Following a digital campaign for its Geltech range of pens, Cello has rolled out new work for its recently launched Marky range of markers. The campaign has been conceptualised by Scarecrow Communications and consists of three films.
Two of these are currently live on social media.
One film opens with a couple and their daughter opening gifts post an anniversary party. The three of them look exasperated as they open the gifts, as they are all identical cups. The voiceover introduces Cello's Marky by saying 'Why Jhelo, when you can badlo' (Why tolerate, when you can make a change). Each of them use a different coloured Marky to decorate the cups with a different design to get rid of the monotony.
Another film shows a boy gifting his girlfriend a pair of shoes to celebrate their 'first week' anniversary. The girl looks excited with the gift and thanks her boyfriend for the same. But, as soon as the boy leaves she looks at the shoes and calls the colour 'boring'. The voiceover introduces Marky, with the same message as the first film. The girl uses the markers to transform the shoes and make them colourful.
Tanveer Khan, CMO, BIC-Cello, India, said, “The permanent marking segment in India has been restricted to office and industrial use, with standard ink colours. However, we have seen global markets in this segments undergo a massive change, where permanent markers are extensively used in home and in schools for various purposes, creative or practical. In India, Cello Marky intends to transform this segment and expand the usage pattern of a markers, utilising the advantage of permanent marking across surfaces. We want people to use Cello Marky and creatively express themselves beyond paper and cartons. The Idea is to 'transform boring objects' and the campaign execution idea is 'Why Jhelo when you can badlo'. The campaign aims to showcase the usage of Cello Marky in day-to-day life by transforming mundane objects into desirable mediums of personal expression. It humorously showcases different situations where consumers are gifted or offered objects which they do not like in its current form."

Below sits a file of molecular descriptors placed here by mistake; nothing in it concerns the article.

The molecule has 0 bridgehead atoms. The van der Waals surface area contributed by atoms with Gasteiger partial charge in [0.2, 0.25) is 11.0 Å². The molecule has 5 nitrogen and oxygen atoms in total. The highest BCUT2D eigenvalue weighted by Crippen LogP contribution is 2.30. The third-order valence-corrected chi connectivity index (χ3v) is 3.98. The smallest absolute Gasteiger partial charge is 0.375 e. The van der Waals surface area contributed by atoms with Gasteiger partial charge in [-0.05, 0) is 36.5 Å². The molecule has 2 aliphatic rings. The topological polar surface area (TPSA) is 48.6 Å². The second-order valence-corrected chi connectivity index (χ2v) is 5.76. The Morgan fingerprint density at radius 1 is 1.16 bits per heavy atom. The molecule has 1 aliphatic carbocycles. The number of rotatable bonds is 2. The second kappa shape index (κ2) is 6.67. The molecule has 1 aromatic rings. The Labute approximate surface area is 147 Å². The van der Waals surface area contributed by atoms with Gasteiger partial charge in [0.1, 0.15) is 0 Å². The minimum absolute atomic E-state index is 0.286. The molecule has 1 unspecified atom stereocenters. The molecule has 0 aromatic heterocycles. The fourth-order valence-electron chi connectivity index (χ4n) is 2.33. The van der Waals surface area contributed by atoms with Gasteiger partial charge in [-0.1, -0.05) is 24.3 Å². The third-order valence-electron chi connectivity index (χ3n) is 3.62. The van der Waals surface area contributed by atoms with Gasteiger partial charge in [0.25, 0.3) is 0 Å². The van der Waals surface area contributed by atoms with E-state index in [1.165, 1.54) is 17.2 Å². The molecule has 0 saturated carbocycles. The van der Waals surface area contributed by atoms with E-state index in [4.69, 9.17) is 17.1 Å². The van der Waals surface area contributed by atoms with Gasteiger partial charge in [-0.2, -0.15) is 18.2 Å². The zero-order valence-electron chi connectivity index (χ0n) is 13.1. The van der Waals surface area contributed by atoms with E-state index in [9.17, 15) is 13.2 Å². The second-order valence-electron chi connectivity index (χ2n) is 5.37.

Raghu Bhat, founder director, Scarecrow Communications, said, “The opportunity was to make Marky synonymous with a new product category. At a product level, the campaign had to differentiate Marky vis-à-vis a marker and educate consumers on various surfaces of usage. At an emotional level, we wanted to position Marky as an instrument of self-expression and a means to change the status quo. We chose an abrupt editing technique used by many Japanese films to intensify the drama.”
Mangesh Mulajkar, SVP, Scarecrow Communications, added, “The potential of Cello Marky can only be realised if we are able to demonstrate the domestic usage of the product in the everyday lives of the consumer. Armed with a Marky and their imagination, they can transform regular, boring objects into vibrant beautiful pieces of art.”
The films will also run in theatres.
Client team: Tanveer Khan, Vikram Jain, Disha Pandya
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